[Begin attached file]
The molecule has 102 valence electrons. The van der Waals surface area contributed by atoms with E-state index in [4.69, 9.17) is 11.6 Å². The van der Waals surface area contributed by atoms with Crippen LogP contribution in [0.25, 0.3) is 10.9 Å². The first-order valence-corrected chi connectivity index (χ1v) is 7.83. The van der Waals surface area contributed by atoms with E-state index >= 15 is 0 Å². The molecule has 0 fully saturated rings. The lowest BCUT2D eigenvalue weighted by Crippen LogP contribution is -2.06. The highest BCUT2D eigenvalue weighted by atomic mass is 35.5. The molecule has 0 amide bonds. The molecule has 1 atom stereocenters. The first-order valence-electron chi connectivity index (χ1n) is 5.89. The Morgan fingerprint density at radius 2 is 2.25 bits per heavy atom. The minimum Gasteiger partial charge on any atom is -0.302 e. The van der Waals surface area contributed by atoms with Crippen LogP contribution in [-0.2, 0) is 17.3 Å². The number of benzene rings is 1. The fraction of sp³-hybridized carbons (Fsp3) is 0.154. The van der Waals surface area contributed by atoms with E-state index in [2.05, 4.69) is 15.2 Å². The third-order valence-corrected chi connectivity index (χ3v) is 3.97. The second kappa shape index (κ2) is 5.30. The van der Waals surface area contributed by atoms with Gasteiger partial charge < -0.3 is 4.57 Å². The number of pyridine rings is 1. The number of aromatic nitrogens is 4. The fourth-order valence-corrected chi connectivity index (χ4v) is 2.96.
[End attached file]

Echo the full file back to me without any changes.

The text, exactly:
The molecule has 102 valence electrons. The van der Waals surface area contributed by atoms with E-state index in [4.69, 9.17) is 11.6 Å². The van der Waals surface area contributed by atoms with Crippen LogP contribution in [0.25, 0.3) is 10.9 Å². The first-order valence-corrected chi connectivity index (χ1v) is 7.83. The van der Waals surface area contributed by atoms with E-state index >= 15 is 0 Å². The molecule has 0 fully saturated rings. The lowest BCUT2D eigenvalue weighted by Crippen LogP contribution is -2.06. The highest BCUT2D eigenvalue weighted by atomic mass is 35.5. The molecule has 0 amide bonds. The molecule has 1 atom stereocenters. The first-order valence-electron chi connectivity index (χ1n) is 5.89. The Morgan fingerprint density at radius 2 is 2.25 bits per heavy atom. The minimum Gasteiger partial charge on any atom is -0.302 e. The van der Waals surface area contributed by atoms with Crippen LogP contribution in [-0.2, 0) is 17.3 Å². The number of benzene rings is 1. The fraction of sp³-hybridized carbons (Fsp3) is 0.154. The van der Waals surface area contributed by atoms with E-state index in [2.05, 4.69) is 15.2 Å². The third-order valence-corrected chi connectivity index (χ3v) is 3.97. The second kappa shape index (κ2) is 5.30. The van der Waals surface area contributed by atoms with Gasteiger partial charge < -0.3 is 4.57 Å². The number of pyridine rings is 1. The number of aromatic nitrogens is 4. The fourth-order valence-corrected chi connectivity index (χ4v) is 2.96.